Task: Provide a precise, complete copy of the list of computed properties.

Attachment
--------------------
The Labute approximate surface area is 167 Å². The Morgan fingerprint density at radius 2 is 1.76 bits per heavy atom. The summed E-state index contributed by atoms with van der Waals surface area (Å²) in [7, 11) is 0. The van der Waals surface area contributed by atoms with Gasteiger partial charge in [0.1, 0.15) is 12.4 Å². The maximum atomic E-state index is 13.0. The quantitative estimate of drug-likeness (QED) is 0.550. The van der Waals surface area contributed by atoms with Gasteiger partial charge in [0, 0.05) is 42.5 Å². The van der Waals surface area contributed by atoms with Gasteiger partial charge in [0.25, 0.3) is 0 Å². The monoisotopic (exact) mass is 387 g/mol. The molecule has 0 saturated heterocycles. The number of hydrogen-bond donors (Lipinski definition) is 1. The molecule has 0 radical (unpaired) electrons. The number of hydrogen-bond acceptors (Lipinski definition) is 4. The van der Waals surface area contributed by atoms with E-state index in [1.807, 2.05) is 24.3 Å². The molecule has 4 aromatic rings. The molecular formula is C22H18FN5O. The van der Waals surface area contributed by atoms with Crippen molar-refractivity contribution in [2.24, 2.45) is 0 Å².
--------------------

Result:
The Labute approximate surface area is 167 Å². The Morgan fingerprint density at radius 2 is 1.76 bits per heavy atom. The summed E-state index contributed by atoms with van der Waals surface area (Å²) in [7, 11) is 0. The van der Waals surface area contributed by atoms with Gasteiger partial charge in [0.1, 0.15) is 12.4 Å². The maximum atomic E-state index is 13.0. The quantitative estimate of drug-likeness (QED) is 0.550. The van der Waals surface area contributed by atoms with Gasteiger partial charge in [0, 0.05) is 42.5 Å². The van der Waals surface area contributed by atoms with Gasteiger partial charge in [0.25, 0.3) is 0 Å². The monoisotopic (exact) mass is 387 g/mol. The molecule has 0 saturated heterocycles. The number of hydrogen-bond donors (Lipinski definition) is 1. The molecule has 0 radical (unpaired) electrons. The number of hydrogen-bond acceptors (Lipinski definition) is 4. The van der Waals surface area contributed by atoms with E-state index in [1.807, 2.05) is 24.3 Å². The molecule has 4 aromatic rings. The molecular formula is C22H18FN5O. The van der Waals surface area contributed by atoms with Crippen molar-refractivity contribution in [2.24, 2.45) is 0 Å².